Oh... and shooter games!! I love shooter games and just saw them as being about working as a team and trying to achieve an objective... but of course now I see the meaning of the guns - they're giant phallic symbols and the true meaning of every shooter game is men running around with their giant dicks shooting their wads or hitting each other over the head with them to prove who has the most powerful cock! So sexist! How did I not see that... where are the vagina guns???
Now that I'm edumacated, I can warn other women not to play video games because they condition us to sexist patriarchal male values. I can warn women not to play online - unless they form a large clan of all women because this isn't at all intimidating to men and they'll be safe. I'll have to be very careful when I participate in gaming websites... I mean really "also cocks" - it's so obvious that this is a manly man's website and I'll be belittled and harassed. (I mean really... why aren't I being belittled and harassed... am I not womanly enough for you?? I kinda feel a bit offended now.) If we keep screaming in headlines how hard it is to be a female in the gaming world, then women won't game. They'll be scared to try online gaming, or go to a gaming conventions or join a general gaming website - but at least they'll be safe from the misogynistic gaming culture that men have created. If the headlines read that there are the occasional misogynistic incidents and that gaming culture was antagonistic (like politics) or that gaming culture tends to reflect the current majority consumer (men)- then women might actually shift from being a majority in the casual gaming sphere and might start playing more console games. The horror! We'd end up with games like Twilight - The Video Game... or entire Rockband games devoted to Lady GaGa! There is sexism and misogyny in gaming culture... but the best way to combat it is to apparently make sure more women don't game by highlighting this small aspect, because frankly it's just much easier to blame men for everything that's wrong with the world.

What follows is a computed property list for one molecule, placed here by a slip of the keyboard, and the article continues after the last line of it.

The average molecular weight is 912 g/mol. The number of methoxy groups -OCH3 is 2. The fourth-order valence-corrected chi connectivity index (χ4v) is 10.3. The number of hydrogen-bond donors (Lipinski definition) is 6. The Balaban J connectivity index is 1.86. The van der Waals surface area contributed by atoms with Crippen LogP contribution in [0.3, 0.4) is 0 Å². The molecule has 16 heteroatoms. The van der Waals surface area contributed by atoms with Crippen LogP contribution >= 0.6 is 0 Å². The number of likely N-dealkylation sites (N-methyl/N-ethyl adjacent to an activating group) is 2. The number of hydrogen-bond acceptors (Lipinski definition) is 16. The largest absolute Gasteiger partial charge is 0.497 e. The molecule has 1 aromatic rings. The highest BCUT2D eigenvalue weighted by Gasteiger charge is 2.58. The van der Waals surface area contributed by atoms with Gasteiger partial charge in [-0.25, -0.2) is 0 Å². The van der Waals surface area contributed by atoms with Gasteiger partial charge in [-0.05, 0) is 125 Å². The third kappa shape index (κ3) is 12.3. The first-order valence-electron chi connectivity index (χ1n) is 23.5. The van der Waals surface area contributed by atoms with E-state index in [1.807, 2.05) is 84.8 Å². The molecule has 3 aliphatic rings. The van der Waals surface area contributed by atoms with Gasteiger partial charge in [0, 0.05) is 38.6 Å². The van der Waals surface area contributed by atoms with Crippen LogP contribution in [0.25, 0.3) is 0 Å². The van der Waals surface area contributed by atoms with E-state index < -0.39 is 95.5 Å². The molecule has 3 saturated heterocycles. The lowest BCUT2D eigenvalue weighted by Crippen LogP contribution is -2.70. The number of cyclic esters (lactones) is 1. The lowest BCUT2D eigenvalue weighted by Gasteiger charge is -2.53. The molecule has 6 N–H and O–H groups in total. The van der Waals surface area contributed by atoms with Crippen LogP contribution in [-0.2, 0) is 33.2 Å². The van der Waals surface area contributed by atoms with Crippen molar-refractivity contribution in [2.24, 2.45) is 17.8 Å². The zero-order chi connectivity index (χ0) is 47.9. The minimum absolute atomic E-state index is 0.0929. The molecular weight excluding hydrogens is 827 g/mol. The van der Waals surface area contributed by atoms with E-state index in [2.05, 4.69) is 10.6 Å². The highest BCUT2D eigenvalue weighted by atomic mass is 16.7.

I used to believe this crap! It's a good thing everyone is letting me know I'm oppressed!
Thank God for feminists and the gaming press. I thought gaming was awesome... with a vast sea of gaming choices where I could always find a game I wanted to play, with wonderful people that I met at conventions, gaming sites and in online play. I always thought that I could make my own game if I truly wanted to. I thought that if I had artistic ability I could create my ideal female characters and get some developer interested. I thought gaming was freedom... to be a different age, gender, race or even sexuality in a virtual world if I wanted (recently I've had several lesbian experiences!). I thought I could do anything and that there was nothing holding me back from being who or what I wanted to be. How could I have been so wrong??
This blog has been mulling around in my head for several months now and I can't seem to move on to other writing until I get this out. I'm not sure if it's even saying what I want it to say, but basically there seems to be a lot of press every time a sexist incident occurs in the gaming world and I want it known that it's a small vocal minority of gaming culture that is misogynistic. There are women like myself that don't feel oppressed, suppressed or repressed in the gaming world and love many of the games that are being produced. I've always felt empowered by games and comfortable in all aspects of gaming culture - from online play to gaming websites to conventions. Yes, there are gender issues... but they are not specific to gaming culture which simply tends to reflect our more general culture. Oh... and vagina guns... I have no idea what one would look like and I know it's totally sexist to say this... but I want one!